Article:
The last word

I spent some time this week watching email fly back and forth between people at work and thought about how much of it wasn’t necessary. So much of the time – in written and spoken communications – people seem driven to have the last word on a subject. Which prompts someone else to have another last word, and so on and so on.

I suppose it’s a way of asserting your identity, of making sure your voice is heard and distinguishing yourself from the crowd. These are valid goals, but is it always necessary to pursue them in this way, in a work environment? Sometimes maybe yes, but I’d argue far less often than we see it today. When you’re dealing with a client it can be particularly unattractive.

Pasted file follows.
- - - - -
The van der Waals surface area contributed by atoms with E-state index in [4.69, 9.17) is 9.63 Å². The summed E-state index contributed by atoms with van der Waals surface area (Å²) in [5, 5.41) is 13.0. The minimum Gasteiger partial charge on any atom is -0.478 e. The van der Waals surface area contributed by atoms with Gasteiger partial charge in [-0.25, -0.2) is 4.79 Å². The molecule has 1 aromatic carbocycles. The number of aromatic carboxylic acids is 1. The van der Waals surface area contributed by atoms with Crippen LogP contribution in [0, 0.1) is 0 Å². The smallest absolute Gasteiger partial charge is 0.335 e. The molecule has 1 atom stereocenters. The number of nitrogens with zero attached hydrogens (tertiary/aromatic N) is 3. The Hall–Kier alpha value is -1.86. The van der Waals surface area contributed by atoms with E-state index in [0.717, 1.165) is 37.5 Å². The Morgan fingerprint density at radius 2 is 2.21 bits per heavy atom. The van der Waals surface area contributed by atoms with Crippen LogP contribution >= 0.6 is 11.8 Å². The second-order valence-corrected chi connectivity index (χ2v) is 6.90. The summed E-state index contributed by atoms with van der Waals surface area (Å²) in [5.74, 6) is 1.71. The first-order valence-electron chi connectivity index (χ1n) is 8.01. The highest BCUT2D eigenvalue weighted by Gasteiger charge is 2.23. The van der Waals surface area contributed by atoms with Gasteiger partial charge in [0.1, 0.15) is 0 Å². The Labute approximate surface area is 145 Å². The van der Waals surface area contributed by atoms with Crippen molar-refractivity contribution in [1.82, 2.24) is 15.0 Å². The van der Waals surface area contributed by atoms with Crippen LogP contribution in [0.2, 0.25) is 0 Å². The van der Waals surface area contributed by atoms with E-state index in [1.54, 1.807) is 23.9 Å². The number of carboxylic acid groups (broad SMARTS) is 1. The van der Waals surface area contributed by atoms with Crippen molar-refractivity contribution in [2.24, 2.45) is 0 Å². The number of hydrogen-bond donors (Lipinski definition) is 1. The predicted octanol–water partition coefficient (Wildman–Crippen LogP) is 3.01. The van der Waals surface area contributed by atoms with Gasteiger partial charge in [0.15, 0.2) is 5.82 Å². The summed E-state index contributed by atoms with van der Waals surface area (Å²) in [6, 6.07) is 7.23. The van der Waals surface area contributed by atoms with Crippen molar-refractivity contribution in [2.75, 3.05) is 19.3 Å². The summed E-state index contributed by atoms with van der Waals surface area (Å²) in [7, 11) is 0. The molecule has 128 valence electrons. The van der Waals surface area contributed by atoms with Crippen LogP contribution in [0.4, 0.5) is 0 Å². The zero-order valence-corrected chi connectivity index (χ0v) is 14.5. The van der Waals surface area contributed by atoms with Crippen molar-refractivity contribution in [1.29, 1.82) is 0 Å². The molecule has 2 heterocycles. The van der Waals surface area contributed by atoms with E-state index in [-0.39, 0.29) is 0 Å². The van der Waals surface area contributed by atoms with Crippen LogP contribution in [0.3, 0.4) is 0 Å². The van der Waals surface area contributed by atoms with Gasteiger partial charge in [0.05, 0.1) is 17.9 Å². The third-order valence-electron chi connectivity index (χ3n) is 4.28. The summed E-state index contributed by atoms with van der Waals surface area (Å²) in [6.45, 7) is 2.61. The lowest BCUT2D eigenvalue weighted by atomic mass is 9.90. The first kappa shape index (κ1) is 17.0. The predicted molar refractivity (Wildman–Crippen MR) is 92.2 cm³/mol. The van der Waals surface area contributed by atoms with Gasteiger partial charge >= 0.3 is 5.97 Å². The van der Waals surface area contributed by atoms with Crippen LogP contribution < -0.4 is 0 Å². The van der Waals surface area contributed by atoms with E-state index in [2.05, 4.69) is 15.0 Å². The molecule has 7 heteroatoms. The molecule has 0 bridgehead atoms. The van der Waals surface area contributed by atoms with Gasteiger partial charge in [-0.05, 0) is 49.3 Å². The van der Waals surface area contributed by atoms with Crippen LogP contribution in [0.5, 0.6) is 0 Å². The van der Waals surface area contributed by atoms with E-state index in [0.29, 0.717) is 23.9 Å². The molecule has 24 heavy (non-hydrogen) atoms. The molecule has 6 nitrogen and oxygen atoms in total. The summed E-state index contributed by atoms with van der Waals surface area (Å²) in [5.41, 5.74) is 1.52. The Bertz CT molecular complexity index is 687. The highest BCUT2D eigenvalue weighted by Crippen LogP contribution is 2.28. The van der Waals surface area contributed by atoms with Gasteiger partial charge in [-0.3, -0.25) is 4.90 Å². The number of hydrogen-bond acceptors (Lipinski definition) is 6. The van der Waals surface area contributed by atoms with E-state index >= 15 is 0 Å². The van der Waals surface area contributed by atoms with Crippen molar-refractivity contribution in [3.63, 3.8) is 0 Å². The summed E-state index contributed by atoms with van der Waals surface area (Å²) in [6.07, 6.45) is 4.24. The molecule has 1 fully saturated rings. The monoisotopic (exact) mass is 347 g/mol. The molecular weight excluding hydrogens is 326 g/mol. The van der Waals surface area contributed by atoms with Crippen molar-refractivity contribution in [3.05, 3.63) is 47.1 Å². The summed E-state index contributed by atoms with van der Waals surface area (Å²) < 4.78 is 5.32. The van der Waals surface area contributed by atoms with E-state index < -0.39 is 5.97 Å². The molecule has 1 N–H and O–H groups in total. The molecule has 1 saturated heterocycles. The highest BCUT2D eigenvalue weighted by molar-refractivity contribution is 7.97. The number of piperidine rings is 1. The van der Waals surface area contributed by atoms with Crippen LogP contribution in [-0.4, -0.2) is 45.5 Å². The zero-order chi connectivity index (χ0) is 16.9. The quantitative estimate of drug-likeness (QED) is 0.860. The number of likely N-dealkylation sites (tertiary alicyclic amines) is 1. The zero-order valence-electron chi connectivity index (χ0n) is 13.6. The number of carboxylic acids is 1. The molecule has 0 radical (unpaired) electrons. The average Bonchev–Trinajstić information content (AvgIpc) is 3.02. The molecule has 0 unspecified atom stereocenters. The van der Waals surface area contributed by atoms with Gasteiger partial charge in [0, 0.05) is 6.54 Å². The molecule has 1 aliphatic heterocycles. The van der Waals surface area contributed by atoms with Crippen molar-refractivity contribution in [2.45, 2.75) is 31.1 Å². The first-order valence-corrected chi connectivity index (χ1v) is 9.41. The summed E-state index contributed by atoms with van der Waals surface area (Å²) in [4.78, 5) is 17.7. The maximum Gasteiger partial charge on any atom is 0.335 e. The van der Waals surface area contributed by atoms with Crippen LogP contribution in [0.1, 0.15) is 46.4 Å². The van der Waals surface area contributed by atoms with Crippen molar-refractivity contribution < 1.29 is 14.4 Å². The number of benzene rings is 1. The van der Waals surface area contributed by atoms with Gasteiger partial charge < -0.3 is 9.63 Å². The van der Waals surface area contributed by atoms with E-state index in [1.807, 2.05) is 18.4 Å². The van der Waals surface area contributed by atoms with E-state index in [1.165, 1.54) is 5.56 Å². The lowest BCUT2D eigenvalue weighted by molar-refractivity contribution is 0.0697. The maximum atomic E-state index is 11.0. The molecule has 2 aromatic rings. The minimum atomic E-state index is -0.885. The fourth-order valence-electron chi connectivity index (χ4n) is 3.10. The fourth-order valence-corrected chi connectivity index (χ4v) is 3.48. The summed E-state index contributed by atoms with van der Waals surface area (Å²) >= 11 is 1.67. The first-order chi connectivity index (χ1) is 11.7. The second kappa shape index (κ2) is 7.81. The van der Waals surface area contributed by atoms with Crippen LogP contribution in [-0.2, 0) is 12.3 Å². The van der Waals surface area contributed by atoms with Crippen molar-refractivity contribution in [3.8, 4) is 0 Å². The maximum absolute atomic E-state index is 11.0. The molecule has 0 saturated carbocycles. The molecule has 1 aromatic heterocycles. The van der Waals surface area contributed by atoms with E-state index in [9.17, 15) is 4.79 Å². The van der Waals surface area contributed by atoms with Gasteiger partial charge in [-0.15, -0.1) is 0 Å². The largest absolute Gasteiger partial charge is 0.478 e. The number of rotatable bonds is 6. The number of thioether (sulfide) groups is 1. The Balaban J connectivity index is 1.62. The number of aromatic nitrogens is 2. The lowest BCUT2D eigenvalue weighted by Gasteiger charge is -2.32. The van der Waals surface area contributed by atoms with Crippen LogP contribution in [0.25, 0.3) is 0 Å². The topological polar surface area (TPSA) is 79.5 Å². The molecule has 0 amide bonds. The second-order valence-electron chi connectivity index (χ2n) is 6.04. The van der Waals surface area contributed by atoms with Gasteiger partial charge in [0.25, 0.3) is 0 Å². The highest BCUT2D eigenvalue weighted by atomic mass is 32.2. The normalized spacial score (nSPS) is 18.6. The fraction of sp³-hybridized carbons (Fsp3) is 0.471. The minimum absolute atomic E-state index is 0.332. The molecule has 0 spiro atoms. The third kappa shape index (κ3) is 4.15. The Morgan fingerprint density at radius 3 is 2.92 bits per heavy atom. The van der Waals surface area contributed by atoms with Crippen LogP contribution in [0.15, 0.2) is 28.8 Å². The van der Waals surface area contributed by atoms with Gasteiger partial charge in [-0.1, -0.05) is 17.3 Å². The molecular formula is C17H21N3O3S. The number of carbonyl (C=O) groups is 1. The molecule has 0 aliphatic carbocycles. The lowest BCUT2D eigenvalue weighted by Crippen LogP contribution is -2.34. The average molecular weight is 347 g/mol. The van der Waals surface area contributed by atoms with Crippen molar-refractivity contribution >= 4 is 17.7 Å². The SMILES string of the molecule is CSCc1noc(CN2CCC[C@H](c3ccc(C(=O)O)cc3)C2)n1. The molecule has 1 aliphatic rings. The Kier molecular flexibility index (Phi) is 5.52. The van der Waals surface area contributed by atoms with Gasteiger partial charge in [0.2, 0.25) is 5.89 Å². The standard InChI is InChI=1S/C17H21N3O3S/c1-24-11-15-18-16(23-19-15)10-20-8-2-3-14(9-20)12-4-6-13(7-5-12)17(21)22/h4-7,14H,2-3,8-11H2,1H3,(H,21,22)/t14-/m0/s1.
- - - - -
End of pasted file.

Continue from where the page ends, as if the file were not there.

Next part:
Recently I saw a consultant argue with a client in a public forum, talking over them in an attempt to have the final say. I could feel my skin crawl as I watched this display and tried to think of a way to end it. Eventually the client did end it – by letting the consultant have the last word – but was this really a good idea? What is the eventual cost to that relationship?

So the next time you’re tempted to follow up, correct, talk over, disagree or say “me too!”, just have a little think about why you’re chiming in. Is it necessary, or is it just because you’re trying to one-up the competition, whoever that is?

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